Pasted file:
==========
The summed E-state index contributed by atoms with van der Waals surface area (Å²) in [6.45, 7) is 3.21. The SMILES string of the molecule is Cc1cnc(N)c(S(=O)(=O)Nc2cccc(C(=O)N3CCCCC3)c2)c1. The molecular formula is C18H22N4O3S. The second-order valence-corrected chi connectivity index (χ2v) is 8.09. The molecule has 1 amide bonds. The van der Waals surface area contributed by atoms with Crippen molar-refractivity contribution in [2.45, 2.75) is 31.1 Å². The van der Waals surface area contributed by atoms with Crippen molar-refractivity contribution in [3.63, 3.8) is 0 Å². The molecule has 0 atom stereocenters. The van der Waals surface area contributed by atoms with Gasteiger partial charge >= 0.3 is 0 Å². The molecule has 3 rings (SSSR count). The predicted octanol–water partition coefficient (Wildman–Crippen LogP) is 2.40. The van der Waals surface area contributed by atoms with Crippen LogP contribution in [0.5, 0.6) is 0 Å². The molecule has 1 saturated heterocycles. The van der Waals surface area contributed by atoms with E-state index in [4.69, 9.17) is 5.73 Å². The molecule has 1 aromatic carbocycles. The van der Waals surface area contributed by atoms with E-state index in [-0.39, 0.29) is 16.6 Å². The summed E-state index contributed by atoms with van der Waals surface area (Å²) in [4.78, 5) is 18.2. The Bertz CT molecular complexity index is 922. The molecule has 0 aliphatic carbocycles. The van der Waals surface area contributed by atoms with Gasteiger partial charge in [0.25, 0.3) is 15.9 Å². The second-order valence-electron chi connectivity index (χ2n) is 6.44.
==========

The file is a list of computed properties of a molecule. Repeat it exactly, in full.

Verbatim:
The summed E-state index contributed by atoms with van der Waals surface area (Å²) in [6.45, 7) is 3.21. The SMILES string of the molecule is Cc1cnc(N)c(S(=O)(=O)Nc2cccc(C(=O)N3CCCCC3)c2)c1. The molecular formula is C18H22N4O3S. The second-order valence-corrected chi connectivity index (χ2v) is 8.09. The molecule has 1 amide bonds. The van der Waals surface area contributed by atoms with Crippen molar-refractivity contribution in [2.45, 2.75) is 31.1 Å². The van der Waals surface area contributed by atoms with Crippen molar-refractivity contribution in [3.63, 3.8) is 0 Å². The molecule has 0 atom stereocenters. The van der Waals surface area contributed by atoms with Gasteiger partial charge >= 0.3 is 0 Å². The molecule has 3 rings (SSSR count). The predicted octanol–water partition coefficient (Wildman–Crippen LogP) is 2.40. The van der Waals surface area contributed by atoms with Crippen LogP contribution in [0.5, 0.6) is 0 Å². The molecule has 1 saturated heterocycles. The van der Waals surface area contributed by atoms with E-state index in [4.69, 9.17) is 5.73 Å². The molecule has 1 aromatic carbocycles. The van der Waals surface area contributed by atoms with E-state index in [-0.39, 0.29) is 16.6 Å². The summed E-state index contributed by atoms with van der Waals surface area (Å²) in [4.78, 5) is 18.2. The Bertz CT molecular complexity index is 922. The molecule has 0 aliphatic carbocycles. The van der Waals surface area contributed by atoms with Gasteiger partial charge in [0.25, 0.3) is 15.9 Å². The second-order valence-electron chi connectivity index (χ2n) is 6.44.